IF the old maxim ‘the first bite is with the eye’ is true, then it’s crucial for every meal served in the on-trade to look as good as it can.
And with more people eating out in the run-up to Christmas and over the festive period, there’s never been a more important time to make the right impression.
Tableware – from crockery to glassware and cutlery – serves both an aesthetic and practical purpose – and although the food and drink will always be the top priority, a meal that’s served using damaged or outdated tableware might be losing some of its impact.
That’s the message from tableware and glassware suppliers, who told SLTN that crockery forms a crucial part of a restaurant’s image.
John Cockerell, sales director at catering equipment supplier James F Kidd & Son, said today’s consumer wants – and expects – to see a variety of presentation techniques used in various courses of any meal.
“Customers eat with their eyes and there is an expectation by the consumer that they want to see a different type of presentation for each dish,” said Cockerell.
He added that, whether it be a starter, main or dessert, the shape and colour of plate “must always complement the type of food being presented on it”.
There is an expectation by the consumer to see a different type of presentation for each dish.
With more operators introducing seasonal menus, it makes sense to consider changing tableware too, according to Cockerell.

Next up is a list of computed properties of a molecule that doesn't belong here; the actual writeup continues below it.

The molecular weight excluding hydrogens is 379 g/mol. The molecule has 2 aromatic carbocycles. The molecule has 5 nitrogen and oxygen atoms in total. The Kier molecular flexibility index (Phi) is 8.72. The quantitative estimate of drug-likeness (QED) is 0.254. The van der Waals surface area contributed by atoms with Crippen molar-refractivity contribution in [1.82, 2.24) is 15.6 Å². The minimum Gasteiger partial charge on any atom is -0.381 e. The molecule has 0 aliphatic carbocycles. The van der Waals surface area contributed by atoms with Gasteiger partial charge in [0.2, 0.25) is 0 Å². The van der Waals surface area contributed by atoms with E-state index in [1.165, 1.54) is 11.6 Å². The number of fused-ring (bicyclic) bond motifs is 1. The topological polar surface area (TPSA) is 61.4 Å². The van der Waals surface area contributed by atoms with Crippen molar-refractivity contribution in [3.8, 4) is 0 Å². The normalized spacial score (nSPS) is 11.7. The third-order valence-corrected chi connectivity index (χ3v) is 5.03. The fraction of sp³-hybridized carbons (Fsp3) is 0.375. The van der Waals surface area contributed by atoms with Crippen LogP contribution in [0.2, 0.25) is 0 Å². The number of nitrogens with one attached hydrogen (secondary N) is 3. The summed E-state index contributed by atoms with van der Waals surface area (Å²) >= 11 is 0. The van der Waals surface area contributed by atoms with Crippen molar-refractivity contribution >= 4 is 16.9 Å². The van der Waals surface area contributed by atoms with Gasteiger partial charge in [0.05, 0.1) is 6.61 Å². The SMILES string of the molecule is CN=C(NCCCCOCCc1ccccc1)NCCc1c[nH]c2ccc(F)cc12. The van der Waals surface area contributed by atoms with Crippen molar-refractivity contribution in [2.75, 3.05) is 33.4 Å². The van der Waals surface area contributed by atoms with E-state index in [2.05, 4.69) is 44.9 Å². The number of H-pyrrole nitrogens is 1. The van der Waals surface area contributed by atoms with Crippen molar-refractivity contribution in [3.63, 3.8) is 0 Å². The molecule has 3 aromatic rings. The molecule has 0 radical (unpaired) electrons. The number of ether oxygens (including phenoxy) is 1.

“Quarterly menu changes are now the norm and operators [should] take the opportunity to [stock] a small number of new plates to suit certain dishes on the new menu,” he said.
Similarly, it’s important to pair drinks that are in vogue with the latest glassware to deliver an overall quality experience.
That’s the view taken by Gill Head of glassware firm Artis.
“Gin and tonic is by far the most popular mixed drink requested at most bars,” she said, adding that beyond the gin and tonic itself, the glassware it is served in is “a huge contributory factor”.
Regardless of style, however, keeping all tableware and glassware in tip-top condition is paramount.
Cockerell of James F Kidd & Son said: “The last thing a customer wants to see is a plate that has scratches or metal marking on the glaze; this gives the impression the plate is not clean.
“Obviously a chipped plate is very unsightly and more importantly can harbour bacteria.”
• Quarterly menu changes mean seasonal tableware can prove useful.
• Our sales indicate that coloured crockery is now in demand; 80% of our tableware sales are coloured crockery, where five years ago the same percentage was white crockery.
• A lot of new shapes and colours are inspired by the Mediterranean, with a big influence of grazing/Meze type food meaning smaller plates are in vogue.
– James F Kidd & Son.